Role of fine needle aspiration cytology in diagnosing leprosy: in a tertiary care hospital
Keywords:Mycobacterium leprae, Fine needle aspiration cytology, Acid fast bacilli, Ziehl-Neelsen staining, Hematoxylin and eosin staining
Background: Leprosy, a chronic inflammatory granulomatous disease chiefly involving skin and peripheral nerves and occasionally other organ systems, caused by Mycobacterium leprae. It has tormented the human civilization through time immemorial. Leprosy remains a significant public health problem worldwide, especially in developing countries like India. The diagnosis of leprosy is not always easy because of long incubation period, over dependence of clinical expertise and a lack of rapid and simple diagnostic tool, patients remain undiagnosed for longer time. Fine needle aspiration (FNAC) technique is an inexpensive, rapid and accurate procedure for diagnosis of leprosy. We conducted a prospective study evaluating the ability of fine needle aspiration cytology in diagnosing and classifying leprosy lesions on Ridley-Jopling scale (R-J scale). The aim of this prospective study was to assess the usefulness of fine needle aspiration cytology in early diagnosis of leprosy, to identify specific cytological characteristics of diagnosis and to correlate the cytological smear findings with histopathology and to evaluate merits of relatively non-invasive procedure of FNAC over more invasive procedure - biopsy.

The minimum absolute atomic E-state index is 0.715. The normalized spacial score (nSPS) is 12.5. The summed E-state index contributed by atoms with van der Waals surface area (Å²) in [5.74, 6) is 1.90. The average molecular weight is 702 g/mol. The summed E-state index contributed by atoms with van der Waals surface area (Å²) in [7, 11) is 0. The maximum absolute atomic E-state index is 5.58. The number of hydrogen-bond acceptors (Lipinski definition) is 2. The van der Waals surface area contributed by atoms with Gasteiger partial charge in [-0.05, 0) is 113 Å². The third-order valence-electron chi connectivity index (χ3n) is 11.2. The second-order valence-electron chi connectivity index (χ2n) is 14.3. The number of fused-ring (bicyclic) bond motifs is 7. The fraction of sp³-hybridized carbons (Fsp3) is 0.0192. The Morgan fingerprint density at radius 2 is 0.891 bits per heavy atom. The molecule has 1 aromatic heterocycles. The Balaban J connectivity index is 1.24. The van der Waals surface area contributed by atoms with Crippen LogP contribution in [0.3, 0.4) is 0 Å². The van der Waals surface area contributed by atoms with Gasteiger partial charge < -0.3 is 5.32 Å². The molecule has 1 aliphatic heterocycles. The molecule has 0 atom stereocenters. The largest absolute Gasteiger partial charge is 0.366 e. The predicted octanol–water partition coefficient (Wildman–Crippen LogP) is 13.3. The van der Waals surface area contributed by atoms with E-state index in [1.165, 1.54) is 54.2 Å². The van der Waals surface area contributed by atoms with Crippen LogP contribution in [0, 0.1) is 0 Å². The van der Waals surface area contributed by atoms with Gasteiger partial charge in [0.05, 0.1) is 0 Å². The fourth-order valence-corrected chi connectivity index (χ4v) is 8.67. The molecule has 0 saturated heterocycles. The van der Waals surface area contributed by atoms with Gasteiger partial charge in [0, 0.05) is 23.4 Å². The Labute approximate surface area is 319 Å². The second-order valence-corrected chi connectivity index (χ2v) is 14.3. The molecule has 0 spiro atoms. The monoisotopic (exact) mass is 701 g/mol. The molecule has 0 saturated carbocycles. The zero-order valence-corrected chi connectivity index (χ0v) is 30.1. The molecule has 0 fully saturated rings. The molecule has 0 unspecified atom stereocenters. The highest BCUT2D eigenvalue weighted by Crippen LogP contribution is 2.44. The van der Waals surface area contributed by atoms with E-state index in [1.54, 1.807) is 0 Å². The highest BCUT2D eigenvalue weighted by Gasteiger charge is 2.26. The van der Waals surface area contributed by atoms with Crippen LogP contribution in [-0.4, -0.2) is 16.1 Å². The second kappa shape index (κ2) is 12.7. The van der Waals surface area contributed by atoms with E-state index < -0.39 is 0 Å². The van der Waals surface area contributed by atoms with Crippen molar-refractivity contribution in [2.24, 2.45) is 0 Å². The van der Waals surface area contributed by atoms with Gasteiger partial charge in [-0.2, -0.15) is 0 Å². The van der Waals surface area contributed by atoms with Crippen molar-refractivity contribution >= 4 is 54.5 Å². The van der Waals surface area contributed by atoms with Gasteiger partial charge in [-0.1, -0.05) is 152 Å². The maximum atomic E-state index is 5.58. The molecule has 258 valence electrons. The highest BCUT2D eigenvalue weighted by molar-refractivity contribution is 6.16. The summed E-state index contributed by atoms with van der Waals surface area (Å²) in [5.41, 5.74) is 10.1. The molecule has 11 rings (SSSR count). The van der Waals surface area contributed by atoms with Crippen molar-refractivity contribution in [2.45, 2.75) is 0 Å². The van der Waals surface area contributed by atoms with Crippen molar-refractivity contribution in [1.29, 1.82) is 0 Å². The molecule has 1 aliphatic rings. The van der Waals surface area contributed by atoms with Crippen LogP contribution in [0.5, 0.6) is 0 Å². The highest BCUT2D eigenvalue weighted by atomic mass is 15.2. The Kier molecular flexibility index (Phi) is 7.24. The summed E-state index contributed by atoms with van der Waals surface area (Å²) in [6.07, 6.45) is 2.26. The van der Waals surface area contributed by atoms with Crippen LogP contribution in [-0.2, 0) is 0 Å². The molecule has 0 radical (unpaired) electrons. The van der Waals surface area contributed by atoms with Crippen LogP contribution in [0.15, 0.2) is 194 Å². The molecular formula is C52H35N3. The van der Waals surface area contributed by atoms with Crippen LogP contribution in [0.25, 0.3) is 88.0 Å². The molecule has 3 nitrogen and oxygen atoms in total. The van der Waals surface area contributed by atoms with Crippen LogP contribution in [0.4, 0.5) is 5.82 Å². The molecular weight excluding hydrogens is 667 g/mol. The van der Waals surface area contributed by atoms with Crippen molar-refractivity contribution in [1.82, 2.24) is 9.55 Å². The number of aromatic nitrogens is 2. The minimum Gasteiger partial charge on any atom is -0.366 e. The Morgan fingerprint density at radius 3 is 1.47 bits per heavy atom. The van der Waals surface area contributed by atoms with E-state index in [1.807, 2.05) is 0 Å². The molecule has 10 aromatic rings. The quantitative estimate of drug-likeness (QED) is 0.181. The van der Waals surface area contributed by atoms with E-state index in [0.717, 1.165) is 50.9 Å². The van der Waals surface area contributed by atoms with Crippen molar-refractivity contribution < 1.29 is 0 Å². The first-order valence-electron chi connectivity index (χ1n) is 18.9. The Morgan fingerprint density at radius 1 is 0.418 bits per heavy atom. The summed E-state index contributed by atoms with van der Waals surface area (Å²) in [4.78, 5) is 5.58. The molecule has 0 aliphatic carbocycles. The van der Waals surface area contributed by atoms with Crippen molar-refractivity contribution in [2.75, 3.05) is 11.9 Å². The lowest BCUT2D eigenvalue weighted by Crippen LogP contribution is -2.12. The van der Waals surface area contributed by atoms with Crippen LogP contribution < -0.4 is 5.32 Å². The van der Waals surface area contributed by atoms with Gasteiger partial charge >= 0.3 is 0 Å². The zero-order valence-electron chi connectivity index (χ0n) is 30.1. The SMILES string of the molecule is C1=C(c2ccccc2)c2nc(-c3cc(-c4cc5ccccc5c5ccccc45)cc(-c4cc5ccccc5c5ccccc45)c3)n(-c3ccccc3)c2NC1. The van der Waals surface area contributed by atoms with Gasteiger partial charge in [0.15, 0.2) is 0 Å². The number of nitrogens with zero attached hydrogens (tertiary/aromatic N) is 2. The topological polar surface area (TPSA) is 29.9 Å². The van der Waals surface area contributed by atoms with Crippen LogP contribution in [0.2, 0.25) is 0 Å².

Methods: The study is a hospital based prospective study carried out in the Department of Pathology and Department of Skin, Venereal Diseases, Leprosy, N.S.C.B. Medical College & Hospital, Jabalpur (M.P.) September 2010 to September 2013. Patients with new skin lesions were selected for the study. FNAC was performed and aspirates were evaluated for cytology using Hematoxylin and Eosin staining (H&E staining), Ziehl-Neelsen staining (ZN staining) and punch biopsy was collected.
Results: Out of 50 cases, clinical and cytological correlation was seen in 88% tuberculoid leprosy, 93.7% of borderline tuberculoid, 33% of borderline lepromatous leprosy and 66% of lepromatous leprosy. While clinical with histopathological correlation revealed 100% specificity in tuberculoid leprosy, 100% in borderline tuberculoid, 66.6% in borderline lepromatous, 83.3% in lepromatous leprosy and 80% in indeterminate leprosy and 100% in histoid leprosy in our study. The overall cytodiagnostic accuracy has been 92% in present study.
Conclusion: Our study demonstrates that the combination of FNAC and ZN staining for Acid Fast Bacilli (AFB) can provide a rapid diagnosis in majority of leprosy suspected cases. FNAC is a safe, simple, rapid, less-invasive, OPD procedure for early diagnosis and classification of leprosy cases.
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